Balls attacks family photoshoots
Shadow chancellor Ed Balls has expressed distaste at politicians doing photoshoots with their children - the day after Ed Miliband was pictured at home with his family.
In an interview, Mr Balls said he would "never ever" allow such images to be used, no matter how "short term, tactical and tempting" it might be.
The Labour leader was seen on the front page of the Daily Mirror on Wednesday cuddling younger son Samuel, while wife Justine held two-year-old Daniel.
Further pictures inside showed the parents playing with their children in front of a Christmas tree. The highly personal portraits emerged with Mr Miliband under pressure over poor opinion polls and badly received showings in the Commons. David Cameron has previously taken part in similar photoshoots.
However, speaking to the Fabian Review, Mr Balls indicated he and wife Yvette Cooper - the shadow home secretary - would not involve their son and two daughters in such publicity.
"The most precious thing for me and us is definitely protecting our children so that they can be who they want to be," he said. It is not clear whether the interview was carried out before the Mirror article appeared.
Mr Balls dismissed suggestions that he wanted to unseat Mr Miliband, whom he lost to in last year's leadership contest. He insisted he backed the leader "100%" and warned against the party "turning in on itself", but added: "Who knows what will happen in life?"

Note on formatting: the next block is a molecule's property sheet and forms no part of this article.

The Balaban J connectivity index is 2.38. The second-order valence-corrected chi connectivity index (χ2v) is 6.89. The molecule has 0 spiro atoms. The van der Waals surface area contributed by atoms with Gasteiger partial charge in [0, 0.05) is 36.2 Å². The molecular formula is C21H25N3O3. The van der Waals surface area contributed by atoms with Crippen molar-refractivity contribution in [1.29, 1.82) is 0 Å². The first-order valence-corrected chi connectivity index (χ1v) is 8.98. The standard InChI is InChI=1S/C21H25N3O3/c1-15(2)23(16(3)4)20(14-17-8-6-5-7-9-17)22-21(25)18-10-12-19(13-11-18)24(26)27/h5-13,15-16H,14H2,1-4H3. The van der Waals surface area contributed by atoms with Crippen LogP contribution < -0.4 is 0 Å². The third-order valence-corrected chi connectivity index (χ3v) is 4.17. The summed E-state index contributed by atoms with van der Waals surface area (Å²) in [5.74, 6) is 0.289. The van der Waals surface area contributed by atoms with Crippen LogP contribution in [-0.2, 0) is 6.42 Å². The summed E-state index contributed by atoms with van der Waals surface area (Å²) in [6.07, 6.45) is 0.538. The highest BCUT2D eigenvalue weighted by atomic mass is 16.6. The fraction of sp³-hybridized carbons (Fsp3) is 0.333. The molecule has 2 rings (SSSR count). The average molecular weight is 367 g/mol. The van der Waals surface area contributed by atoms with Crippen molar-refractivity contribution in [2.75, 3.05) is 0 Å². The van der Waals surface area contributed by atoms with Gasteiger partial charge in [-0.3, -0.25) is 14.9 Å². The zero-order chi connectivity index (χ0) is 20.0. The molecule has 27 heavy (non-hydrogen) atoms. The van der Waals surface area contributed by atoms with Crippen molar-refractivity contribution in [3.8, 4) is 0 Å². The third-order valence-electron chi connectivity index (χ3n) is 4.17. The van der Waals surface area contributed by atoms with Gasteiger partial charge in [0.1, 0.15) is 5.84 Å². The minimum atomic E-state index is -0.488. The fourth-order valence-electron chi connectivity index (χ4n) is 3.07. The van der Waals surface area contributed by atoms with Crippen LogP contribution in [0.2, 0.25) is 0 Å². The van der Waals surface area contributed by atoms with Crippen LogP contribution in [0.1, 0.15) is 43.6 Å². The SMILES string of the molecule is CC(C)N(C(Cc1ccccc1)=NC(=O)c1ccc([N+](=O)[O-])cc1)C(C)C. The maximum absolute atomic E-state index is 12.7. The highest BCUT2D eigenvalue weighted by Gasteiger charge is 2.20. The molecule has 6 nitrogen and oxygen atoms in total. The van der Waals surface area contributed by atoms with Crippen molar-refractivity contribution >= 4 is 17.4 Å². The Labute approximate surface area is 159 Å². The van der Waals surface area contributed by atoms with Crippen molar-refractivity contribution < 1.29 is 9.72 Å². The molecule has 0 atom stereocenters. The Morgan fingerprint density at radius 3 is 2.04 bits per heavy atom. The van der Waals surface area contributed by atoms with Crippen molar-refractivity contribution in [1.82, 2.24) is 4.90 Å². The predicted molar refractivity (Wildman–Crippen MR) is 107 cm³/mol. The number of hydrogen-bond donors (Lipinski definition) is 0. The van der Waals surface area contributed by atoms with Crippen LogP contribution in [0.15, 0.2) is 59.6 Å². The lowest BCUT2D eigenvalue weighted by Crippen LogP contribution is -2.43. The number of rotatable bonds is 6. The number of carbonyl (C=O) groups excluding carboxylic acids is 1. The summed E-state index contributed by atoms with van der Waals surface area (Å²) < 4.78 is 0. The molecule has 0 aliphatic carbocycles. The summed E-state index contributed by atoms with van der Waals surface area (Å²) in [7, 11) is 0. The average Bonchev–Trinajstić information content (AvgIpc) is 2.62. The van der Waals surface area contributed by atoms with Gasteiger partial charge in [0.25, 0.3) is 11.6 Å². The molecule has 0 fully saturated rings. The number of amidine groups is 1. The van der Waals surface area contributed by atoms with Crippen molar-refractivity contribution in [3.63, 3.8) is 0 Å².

Despite pledging to eschew family photoshoots, Mr Balls does give a glimpse into his home life. "We have a continual debate about whether the presents should arrive in pillow cases or socks," he said. "I think pillow cases. Yvette thinks socks. My argument is that, with socks, you get less in."
Asked whether he was limiting his children's gifts to reflect the country's economic hardship, he replied: "It all comes from Father Christmas."
An aide to Mr Balls said the interview had taken place on December 1. Mr Balls and Ms Cooper had taken a "consistent approach" to coverage of their family life, he added. The shadow chancellor was said to be setting out what he thought was right for his own family, rather than attacking the choices others made.